• Police Security and Protection Group (PSPG)
  • Police Community Affairs and Development Group (PCADG; formerly Police Community Relations Group)
  • Firearms and Explosives Office (FEO)
  • Supervisory Office for Security and Investigation Agencies (SOSIA)
  • Drug Enforcement Group (DEG; formerly Anti-Illegal Drugs Group)
  • Anti-Kidnapping Group (AKG)
  • Anti-Cybercrime Group (ACG)
  • Explosives Ordinance Disposal and Cannine Group (EOD-K9)
  • Integrity Monitoring and Enforcement Group (IMEG; formerly Counter-Intelligence Task Force)

Divisional organizationEdit

Area Police Command

Area of Responsibility Coverage Commander
Northern Luzon Ilocos Region, Cagayan Valley, Cordillera Region, and Central Luzon PLTGEN Felipe R. Natividad
Southern Luzon Southern Tagalog and Bicol Region PLTGEN Rhoderick C. Armamento
Visayas Entire Visayas Island PLTGEN Rhodel O. Sermonia
Western Mindanao Zamboanga Peninsula and Bangsamoro Autonomous Region in Muslim Mindanao PLTGEN Vicente D. Danao Jr.
Eastern Mindanao Caraga Region, Soccsksargen, and Davao Region PLTGEN Patrick T. Villacorte

Regional Offices

Regional Police Offices manage and administer Police Stations within the various regions of the Philippines, each of which include several provinces and independent cities. Each unit exercises independent control over all police units within their areas of operation and attached units of the PNP National Headquarters are ordered to assist these Regional Offices. The National Capital Region Police Office is one such regional office.

Current Seal Regional Offices Area of Responsibility Provincial/City/District Offices Regional Director
  National Capital Region Police Office (NCRPO) National Capital RegionMetro Manila 5 (All District Offices) PMGEN Jonnel C. Estomo
Police Regional Office Cordillera (PRO COR) Cordillera Administrative Region 7 (6 Provincials, 1 City) PBGEN Mafelino A. Bazar
  Police Regional Office 1 (PRO1) Region 1 – Ilocos Region 4 (All Provincial Offices) PBGEN Belli B. Tamayo
  Police Regional Office 2 (PRO2) Region 2 – Cagayan Valley 6 (5 Provincials, 1 City) PBGEN Steve B. Ludan
  Police Regional Office 3 (PRO3) Region 3 – Central Luzon 9 (7 Provincials, 2 Cities) PBGEN Cesar DR Pasiwen
Police Regional Office 4A (PRO4A) Region IV-A – CALABARZON 5 (All Provincial Offices) PBGEN Jose Melencio C. Nartaez Jr.
Police Regional Office Mimaropa (PRO MIMAROPA) MIMAROPA – Southwestern Tagalog Region 6 (5 Provincials, 1 City) PBGEN Sidney S. Hernia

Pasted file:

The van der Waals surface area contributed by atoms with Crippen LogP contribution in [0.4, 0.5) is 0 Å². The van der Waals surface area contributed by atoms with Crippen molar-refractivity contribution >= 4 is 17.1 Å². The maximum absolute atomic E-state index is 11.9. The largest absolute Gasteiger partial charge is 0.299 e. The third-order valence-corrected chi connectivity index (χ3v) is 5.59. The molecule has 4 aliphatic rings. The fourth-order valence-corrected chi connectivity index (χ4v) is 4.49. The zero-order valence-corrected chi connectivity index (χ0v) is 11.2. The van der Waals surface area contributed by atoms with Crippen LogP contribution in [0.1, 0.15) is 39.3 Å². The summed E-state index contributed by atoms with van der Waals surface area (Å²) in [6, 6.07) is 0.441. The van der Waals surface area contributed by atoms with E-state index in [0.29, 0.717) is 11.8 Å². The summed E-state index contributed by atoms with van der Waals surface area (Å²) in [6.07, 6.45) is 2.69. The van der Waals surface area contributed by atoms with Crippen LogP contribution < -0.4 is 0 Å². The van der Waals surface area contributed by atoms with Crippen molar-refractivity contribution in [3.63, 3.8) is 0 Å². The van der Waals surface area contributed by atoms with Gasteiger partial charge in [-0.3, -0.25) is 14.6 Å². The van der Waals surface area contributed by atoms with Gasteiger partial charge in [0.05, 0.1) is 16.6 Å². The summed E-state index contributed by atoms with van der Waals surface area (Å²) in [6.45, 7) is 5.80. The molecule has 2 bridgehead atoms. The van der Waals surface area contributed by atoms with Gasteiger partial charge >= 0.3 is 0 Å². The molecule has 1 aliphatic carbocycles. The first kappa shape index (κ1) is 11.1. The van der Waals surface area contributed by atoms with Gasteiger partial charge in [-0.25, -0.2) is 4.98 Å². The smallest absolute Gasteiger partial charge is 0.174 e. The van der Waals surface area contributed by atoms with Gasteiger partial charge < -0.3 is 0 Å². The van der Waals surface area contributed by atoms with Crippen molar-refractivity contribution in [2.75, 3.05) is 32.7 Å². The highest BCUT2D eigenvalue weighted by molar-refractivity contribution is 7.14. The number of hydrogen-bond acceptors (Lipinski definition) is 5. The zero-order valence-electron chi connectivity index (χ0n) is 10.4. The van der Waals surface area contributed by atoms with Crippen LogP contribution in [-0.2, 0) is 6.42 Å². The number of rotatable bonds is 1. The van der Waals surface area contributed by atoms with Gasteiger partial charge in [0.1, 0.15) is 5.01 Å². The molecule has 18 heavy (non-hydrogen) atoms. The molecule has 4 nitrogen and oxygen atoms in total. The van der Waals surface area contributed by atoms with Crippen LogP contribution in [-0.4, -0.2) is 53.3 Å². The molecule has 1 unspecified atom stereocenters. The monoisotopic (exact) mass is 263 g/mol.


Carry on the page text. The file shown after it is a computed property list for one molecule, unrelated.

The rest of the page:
Police Regional Office 5 (PRO5) Region V – Bicol Region 7 (6 Provincials, 1 City) PBGEN Rudolph B. Dimas
Police Regional Office 6 (PRO6) Region VI – Western Visayas 8 (6 Provincials, 2 Cities) PBGEN Leo M. Francisco
Police Regional Office 7 (PRO7) Region VII – Central Visayas 7 (4 Provincials, 3 Cities) PBGEN Roque Eduardo DLP Vega
Police Regional Office 8 (PRO8) Region VIII – Eastern Visayas 8 (6 Provincials, 2 Cities) PBGEN Rommel Francisco D. Marbil
Police Regional Office 9 (PRO9) Region IX – Zamboanga Peninsula 4 (3 Provincials, 1 City) PBGEN Neil B. Alinsangan
Police Regional Office 10 (PRO10) Region X – Northern Mindanao 7 (5 Provincials, 2 Cities) PBGEN Lawrence B. Coop
Police Regional Office 11 (PRO11) Region XI – Davao Region 6 (5 Provincials, 1 City) PBGEN Benjamin H. Silo Jr.
Police Regional Office 12 (PRO12) Region XII – SOCCSKSARGEN / Bangsamoro barangays in North Cotabato[11] 5 (4 Provincials, 1 City) PBGEN Jimili L. Macaraeg
Police Regional Office 13 (PRO13) Region XIII – Caraga 6 (5 Provincials, 1 City) PBGEN Romeo M. Caramat
  Police Regional Office Bangsamoro Autonomous Region (PRO BAR)[11] BARMM – Bangsamoro Autonomous Region in Muslim Mindanao and Cotabato City / Excluding Bangsamoro barangays in North Cotabato 7 (6 Provincials, 1 City) PBGEN John G. Guyguyon

Except in Metro Manila, regional police offices are organized into:

  • City Police Office (CPO)
    • City Special Weapons and Tactics (CSWAT)
    • Component City Police Station (CCPS)
    • Police Community Precincts (PCP)
  • Municipal Police Stations (MPS)
  • City Police Stations (CPS)
  • Police Provincial Office (PPO)
    • District Police Office (DPO)
    • District Police Maneuver Unit (DPMU)
    • Provincial Mobile Force Company (PMFC)
  • Police Regional Office (PRO)
    • Regional Mobile Force Battalion (RMFB)
    • Regional Headquarters Support Unit (RHSU)
  • Police Substations (PS)

Internal Affairs ServiceEdit

The PNP created a national Internal Affairs Service (IAS) in June 1999. It is an organization within the structure of the PNP and one of its tasks is to help the Chief institute reforms to improve the image of the police force through assessment, analysis and evaluation of the character and behavior of the PNP personnel. It is headed by the Inspector General.